POINT ONE: I had this horrible week where I thought I had forgotten how to read. Not as in ‘oh dear God, what are these little shapes in clusters of varying length?’, but more like ‘This book is sort of boring, what degree did I do again? Hmmm, maybe I’ll eat a nectarine.’ I am sure you can understand that this was more than a little concerning. I tried to think rationally about my sudden development of ADHD though, and came to a couple of reassuring conclusions, the first being that my brain was rejecting concentration as a form of rebellion after my university assessment period, when I didn’t sleep for four days and had to be taken to my doctor by my boyfriend as I wouldn’t stop crying, and that it would eventually recover, and the second being that the main character of Ian McEwan’s Solar seems like a wanker and I didn’t want to read about him. I moved on to his earlier novel, Saturday, instead, and seem to be faring a lot better now I am reading about a nice man who still wants to have sex with his own wife.

POINT TWO: What is wrong with humans??? Why does everything have to be corporate? I live on a nice street full of nice houses with nice gardens. Or at least I did. But then people realised that the one thing better than having a nice garden is having loads and loads of money, so they keep building giant, ugly houses in them, and then installing huge gates and brick walls around their new mansions to keep out the scum like me who still have trees on their premises. I have had many a rant with my architect father about this, but I think my annoyance can be summarised in this simple sentence: My street looks shit and I keep being woken up by drilling. Give me shouting students any day, at least they’re not awake at 8am.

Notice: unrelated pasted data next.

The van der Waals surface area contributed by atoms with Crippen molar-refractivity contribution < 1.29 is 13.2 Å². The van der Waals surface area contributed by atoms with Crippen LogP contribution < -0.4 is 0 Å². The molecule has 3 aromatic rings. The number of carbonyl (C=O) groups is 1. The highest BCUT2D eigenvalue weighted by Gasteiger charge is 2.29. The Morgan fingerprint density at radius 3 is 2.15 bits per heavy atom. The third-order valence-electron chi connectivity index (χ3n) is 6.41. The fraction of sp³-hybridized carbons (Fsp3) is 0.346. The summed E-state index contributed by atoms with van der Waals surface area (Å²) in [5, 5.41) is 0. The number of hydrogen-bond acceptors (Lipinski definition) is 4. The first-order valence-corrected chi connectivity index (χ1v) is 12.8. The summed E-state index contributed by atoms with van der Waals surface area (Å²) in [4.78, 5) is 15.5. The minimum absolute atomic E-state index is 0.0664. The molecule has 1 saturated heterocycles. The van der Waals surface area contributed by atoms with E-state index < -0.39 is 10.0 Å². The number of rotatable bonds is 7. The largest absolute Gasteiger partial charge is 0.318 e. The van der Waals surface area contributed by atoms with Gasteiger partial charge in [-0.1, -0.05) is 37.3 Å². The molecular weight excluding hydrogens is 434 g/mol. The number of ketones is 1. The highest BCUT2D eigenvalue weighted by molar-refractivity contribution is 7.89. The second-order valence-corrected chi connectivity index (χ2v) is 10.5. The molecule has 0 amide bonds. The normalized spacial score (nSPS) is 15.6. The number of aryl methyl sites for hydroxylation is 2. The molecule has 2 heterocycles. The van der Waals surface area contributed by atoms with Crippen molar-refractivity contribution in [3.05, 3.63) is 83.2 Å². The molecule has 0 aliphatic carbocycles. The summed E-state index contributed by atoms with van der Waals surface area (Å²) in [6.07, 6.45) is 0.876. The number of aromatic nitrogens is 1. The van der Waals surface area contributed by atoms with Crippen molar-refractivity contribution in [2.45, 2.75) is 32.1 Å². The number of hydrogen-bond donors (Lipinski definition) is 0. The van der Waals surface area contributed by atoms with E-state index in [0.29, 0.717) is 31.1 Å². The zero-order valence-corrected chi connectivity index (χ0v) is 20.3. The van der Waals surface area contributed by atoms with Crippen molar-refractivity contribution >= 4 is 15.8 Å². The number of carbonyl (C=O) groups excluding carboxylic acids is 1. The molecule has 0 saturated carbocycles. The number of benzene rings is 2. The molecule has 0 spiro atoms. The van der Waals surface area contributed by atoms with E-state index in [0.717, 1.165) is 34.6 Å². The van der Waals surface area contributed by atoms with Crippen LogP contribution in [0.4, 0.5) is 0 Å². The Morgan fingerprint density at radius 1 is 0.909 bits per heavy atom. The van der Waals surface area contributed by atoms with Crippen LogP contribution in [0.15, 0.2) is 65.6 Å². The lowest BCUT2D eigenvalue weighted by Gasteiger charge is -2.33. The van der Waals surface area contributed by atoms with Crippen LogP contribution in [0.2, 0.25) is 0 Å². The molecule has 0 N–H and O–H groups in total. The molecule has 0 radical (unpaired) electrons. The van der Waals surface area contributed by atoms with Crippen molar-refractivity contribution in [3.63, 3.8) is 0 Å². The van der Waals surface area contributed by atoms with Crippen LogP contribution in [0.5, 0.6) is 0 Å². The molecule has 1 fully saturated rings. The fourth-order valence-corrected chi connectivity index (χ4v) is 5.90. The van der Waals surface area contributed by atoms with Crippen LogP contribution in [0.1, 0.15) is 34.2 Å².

POINT THREE: I have just spent at least ten hours reading every entry on Slutever. I think the ‘opposites attract’ principle came into play, and I became thoroughly sucked into a world of vile sex and  drugs, food out of supermarket bins and squatting despite my tendency towards panic attacks if I can’t wash my hands before eating and strict following of rules in case someone tells me off.  I dearly love and admire Karley whilst thinking she is completely rank at the same time.  At least I now know that to be cool I need to stop having a shower every day and not pay for accommodation, so at least I’ve learnt something.

POINT FOUR:  I’m going to try my very best to write something here on a regular basis.  I’ll add it to my ‘to do’ list under ‘at least attempt to leave the house every day’ and ‘stop listening to the depressing music you listened to when you got dumped when you were seventeen and crying over your future prospects.’  I think you’ll understand that those need to be my priorities right now.


4 Jun